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Three tree species – populus, thuja, and cupressus macrocarpa are being felled in the country due to the health and environment concerns.

In Thimphu, more than 3,500 trees of these species have been felled so far. It is estimated that about 600 more tress are there in the capital that will be felled.

The trees, considered exotic, are not native to Bhutan.

Thimphu’s chief forestry officer, Gyeltshen Dukpa, said that the species were introduced in the country in the past without adequate knowledge of them.

The species were planted on barren landscapes and near human settlements.

“We realised that brining a new species to a certain vegetation changes the whole vegetation. The animals and the nature of the landscape also change. There is a negative effect of the exotic species that doesn’t belong to the land,” Gyeltshen Dukpa said.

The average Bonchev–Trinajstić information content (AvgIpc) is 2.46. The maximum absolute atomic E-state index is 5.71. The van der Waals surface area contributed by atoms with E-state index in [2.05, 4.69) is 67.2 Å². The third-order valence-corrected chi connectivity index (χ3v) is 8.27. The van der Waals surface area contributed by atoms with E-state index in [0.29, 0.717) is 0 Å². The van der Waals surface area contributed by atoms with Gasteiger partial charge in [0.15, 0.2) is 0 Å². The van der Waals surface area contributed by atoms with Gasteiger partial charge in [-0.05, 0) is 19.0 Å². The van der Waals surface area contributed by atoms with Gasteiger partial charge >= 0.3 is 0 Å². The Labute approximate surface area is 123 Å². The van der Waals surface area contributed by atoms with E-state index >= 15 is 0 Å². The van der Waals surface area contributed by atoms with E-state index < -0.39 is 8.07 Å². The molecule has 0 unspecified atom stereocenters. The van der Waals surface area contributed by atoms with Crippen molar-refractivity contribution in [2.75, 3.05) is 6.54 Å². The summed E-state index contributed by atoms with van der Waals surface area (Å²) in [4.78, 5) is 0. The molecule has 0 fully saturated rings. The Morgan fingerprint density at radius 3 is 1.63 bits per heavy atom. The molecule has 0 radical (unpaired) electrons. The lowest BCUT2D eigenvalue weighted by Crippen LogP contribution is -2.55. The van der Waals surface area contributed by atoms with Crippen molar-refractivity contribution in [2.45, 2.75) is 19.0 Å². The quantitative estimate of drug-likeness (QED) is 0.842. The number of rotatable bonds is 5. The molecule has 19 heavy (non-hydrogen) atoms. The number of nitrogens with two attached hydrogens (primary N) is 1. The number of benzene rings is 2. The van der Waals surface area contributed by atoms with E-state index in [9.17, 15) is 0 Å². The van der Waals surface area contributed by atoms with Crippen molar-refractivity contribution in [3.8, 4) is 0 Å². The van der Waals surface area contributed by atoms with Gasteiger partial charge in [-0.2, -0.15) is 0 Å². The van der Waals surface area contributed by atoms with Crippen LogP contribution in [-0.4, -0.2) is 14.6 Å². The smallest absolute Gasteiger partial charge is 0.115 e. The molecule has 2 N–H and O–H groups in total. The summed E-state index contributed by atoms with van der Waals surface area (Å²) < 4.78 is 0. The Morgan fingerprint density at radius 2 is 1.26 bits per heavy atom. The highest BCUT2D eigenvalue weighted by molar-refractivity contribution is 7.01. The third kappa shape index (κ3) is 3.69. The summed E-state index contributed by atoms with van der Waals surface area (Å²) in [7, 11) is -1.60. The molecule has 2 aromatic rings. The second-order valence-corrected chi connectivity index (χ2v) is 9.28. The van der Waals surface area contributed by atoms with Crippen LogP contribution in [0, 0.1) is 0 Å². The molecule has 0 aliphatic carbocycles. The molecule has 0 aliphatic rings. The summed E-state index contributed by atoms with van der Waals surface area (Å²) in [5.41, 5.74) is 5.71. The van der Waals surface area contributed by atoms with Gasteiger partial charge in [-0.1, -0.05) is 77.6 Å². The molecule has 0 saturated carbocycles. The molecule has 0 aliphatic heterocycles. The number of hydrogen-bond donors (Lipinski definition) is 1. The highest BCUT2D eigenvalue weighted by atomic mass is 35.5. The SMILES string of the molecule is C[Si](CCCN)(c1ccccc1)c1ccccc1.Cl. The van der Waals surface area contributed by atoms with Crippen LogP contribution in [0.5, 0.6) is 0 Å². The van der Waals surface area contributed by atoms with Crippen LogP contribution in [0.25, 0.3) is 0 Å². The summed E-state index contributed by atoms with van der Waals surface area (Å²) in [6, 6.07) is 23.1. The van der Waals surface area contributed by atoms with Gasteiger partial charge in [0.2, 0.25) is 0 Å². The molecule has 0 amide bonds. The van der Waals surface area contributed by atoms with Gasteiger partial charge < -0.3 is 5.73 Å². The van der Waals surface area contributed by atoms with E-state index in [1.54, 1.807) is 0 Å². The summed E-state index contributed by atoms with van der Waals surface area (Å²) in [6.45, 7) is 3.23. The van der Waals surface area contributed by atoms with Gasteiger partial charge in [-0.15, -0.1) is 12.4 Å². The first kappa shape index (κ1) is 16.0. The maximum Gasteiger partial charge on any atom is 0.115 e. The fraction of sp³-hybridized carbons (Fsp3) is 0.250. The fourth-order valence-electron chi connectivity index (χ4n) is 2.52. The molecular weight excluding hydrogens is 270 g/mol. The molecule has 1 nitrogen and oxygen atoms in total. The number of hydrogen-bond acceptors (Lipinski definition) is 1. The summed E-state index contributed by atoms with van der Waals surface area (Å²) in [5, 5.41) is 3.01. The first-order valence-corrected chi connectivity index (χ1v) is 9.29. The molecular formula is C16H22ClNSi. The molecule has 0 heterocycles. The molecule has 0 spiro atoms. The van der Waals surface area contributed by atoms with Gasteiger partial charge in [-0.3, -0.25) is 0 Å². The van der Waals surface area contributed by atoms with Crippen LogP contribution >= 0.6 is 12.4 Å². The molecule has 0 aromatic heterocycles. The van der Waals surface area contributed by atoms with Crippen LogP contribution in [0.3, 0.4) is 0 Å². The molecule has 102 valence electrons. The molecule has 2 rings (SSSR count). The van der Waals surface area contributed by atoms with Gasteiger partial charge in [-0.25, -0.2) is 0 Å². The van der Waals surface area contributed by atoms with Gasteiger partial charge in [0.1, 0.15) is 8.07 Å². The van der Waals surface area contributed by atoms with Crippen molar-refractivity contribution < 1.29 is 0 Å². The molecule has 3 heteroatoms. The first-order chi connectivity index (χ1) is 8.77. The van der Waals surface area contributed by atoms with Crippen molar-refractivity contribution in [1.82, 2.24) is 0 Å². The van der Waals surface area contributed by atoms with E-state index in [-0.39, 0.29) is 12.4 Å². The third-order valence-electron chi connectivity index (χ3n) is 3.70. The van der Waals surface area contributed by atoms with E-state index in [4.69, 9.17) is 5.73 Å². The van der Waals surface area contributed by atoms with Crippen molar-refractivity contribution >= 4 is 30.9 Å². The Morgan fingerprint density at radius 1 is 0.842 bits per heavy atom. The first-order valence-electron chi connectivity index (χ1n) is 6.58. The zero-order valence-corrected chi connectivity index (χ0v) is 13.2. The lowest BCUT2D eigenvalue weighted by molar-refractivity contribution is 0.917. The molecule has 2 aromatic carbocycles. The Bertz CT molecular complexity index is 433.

Threat to the native species that these trees pose is among the chief concerns today. The exotic species of trees also cause sneezing and other health issues. Young and ageing population are affected the most.

“The allergy is most common during spring. Many people are not aware of this,” said Gyeltshen Dukpa.

In early 2000, eucalyptus trees in the country were felled for similar reasons. Only a few are left in the country today.

Gyeltshen Dukpa said that notifications to cut these species were issued to other dzongkhags. “We have small number of such species in other dzongkhags. We plan to remove all the exotic species in the country.”

The trees felled from government land will be taken by Natural Resources Development Corporation Limited, which will be later auctioned.

Bhutan Agriculture and Food Regulatory Authority monitor import of non-native tree species.

Department of Forest and Park Services has plans to replace exotic species with native species.

Phurpa Lhamo

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